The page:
With the completion of Introduction to Comparative Politics (POLI 342), AU’s political science undergraduate major is now and accepting new students! This course is a “staple in any political science degree,” commented course professor Jay Smith in a recent online interview, since POLI 342 enables students to learn and “compare how other societies are governed.” In the course, students are introduced to the political systems and history of eight societies, including Great Britain, France, the European Union, the Soviet Union and post-Communist Russia, India, China, Nigeria, South Africa, and Mexico.
What exactly is comparative politics? Smith answers this question expertly by putting it simply: “comparative politics exposes students to the diversity of the world they live in and broadens their intellectual horizons.” POLI 342 students will realize the many differences involved in how individual societies govern themselves, and will also explore the history behind what shaped the current political system. “In studying Mexico, students examine the evolution of Mexican politics from the colonial era, to independence, to the period of revolution, to contemporary Mexico,” says Smith. From this historical standpoint, students will also explore why India and Mexico, for example, have different political systems than other countries.
POLI 342 also introduces students to the political culture of each country, and “how political culture affects political participation and the engagement with politics whether that be through political parties, interest groups, and political protest.” Students also explore the current government system for each country, including “the executive branch, bureaucracy, legislatures, judiciary, and how decisions and public policy are made within each country,” adds Smith. Throughout the course, students are encouraged to think laterally and explain “real world” political scenarios, such as why revolutions occur in some countries (Russia, China, and Mexico, for example) and not others.
“It is becoming almost impossible to ignore what other countries do,” says Smith, adding that the “world is becoming increasingly interconnected.” Smith illustrates that “what happens in India and China [both of which are studied in the course] in coming decades is going to have a big impact on Canada as these countries become more powerful economically and politically.” In addition to delving into the differences between various countries’ political systems, POLI 342 will also allow students to assess the impact of globalization on each country studied. “Globalization,” says Smith, “has shrunk the world and brought us all in closer contact; hence the importance of learning about other cultures and political systems.” Students will not only have the opportunity to examine this globalization impact from a political standpoint, but they will also examine globalization impact on the social, technological, economical, and cultural levels.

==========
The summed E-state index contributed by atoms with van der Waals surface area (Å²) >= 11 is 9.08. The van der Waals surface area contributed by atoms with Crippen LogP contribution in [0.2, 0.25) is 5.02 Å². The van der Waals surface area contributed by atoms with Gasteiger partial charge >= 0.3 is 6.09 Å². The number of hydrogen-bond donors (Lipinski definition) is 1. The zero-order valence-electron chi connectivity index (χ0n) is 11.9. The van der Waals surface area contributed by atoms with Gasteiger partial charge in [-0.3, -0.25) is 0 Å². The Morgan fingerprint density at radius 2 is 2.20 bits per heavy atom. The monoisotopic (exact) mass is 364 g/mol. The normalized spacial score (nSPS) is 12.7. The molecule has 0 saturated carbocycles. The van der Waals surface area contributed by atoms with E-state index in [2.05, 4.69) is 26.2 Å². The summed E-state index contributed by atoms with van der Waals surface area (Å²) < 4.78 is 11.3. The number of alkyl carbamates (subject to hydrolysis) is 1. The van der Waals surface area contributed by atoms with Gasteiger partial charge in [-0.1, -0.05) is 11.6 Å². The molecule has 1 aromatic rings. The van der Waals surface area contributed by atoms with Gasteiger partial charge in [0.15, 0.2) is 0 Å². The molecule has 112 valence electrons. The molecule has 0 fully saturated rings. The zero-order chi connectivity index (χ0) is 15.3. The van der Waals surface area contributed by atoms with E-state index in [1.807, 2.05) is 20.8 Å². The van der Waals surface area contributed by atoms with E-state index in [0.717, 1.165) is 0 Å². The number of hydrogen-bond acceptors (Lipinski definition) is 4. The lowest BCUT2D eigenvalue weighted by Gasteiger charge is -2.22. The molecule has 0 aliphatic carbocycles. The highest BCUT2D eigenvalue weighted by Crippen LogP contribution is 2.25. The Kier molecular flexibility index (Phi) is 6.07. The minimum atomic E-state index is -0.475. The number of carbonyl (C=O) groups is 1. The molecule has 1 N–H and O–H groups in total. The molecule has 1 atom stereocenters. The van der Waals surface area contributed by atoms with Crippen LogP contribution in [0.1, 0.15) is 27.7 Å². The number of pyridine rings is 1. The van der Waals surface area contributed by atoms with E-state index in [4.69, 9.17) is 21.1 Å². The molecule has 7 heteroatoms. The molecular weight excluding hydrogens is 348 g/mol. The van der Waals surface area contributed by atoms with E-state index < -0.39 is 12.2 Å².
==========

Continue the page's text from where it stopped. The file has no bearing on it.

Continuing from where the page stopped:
So how do POLI 342 students synthesize all this information? The course focuses on several key theoretical approaches to comparative politics. One, the case study, “focuses on one state and one system,” says Smith, adding that this “permits in-depth study.” Another approach for analyzing the course material is the binary comparison or the “study of similarities and differences between two compared cases” comments Smith, giving an example of how students might determine why India has taken largely to the democratic system, while Nigeria has not. Another method is the multi-country comparison with the object of country comparison in “many dimensions.” Students use this method when studying factors common in several countries.
Student evaluation in POLI 342 is derived from three assignments, worth 15%, 20%, and 30%, respectively, and one final exam worth 35%. The assignments focus on areas in comparative politics requiring the above-mentioned analysis methods, providing students with practice in these areas.
Course professor Jay Smith has part of AU’s political science team for 25 years. His current political science interests include how and why social movements are organizing beyond borders to contest neoliberal globalization, which consists of the belief that markets, not governments, are the best allocators of values and resources in a society.” For instance, Smith is studying how “the Dalit (formerly the Untouchables) Movement took their struggles against casteism and neoliberal globalization beyond the borders of India to the United Nations, and many other countries.”
Smith is also active in the political science research field, focusing on the ways in which information technologies can impact social movements through network formation, with the end goal of transnational organization.
For more information on POLI 342, students are welcome to contact course author Jay Smith at: firstname.lastname@example.org or view the POLI 342 course syllabus at: http://www.athabascau.ca/html/poli/poli342.htm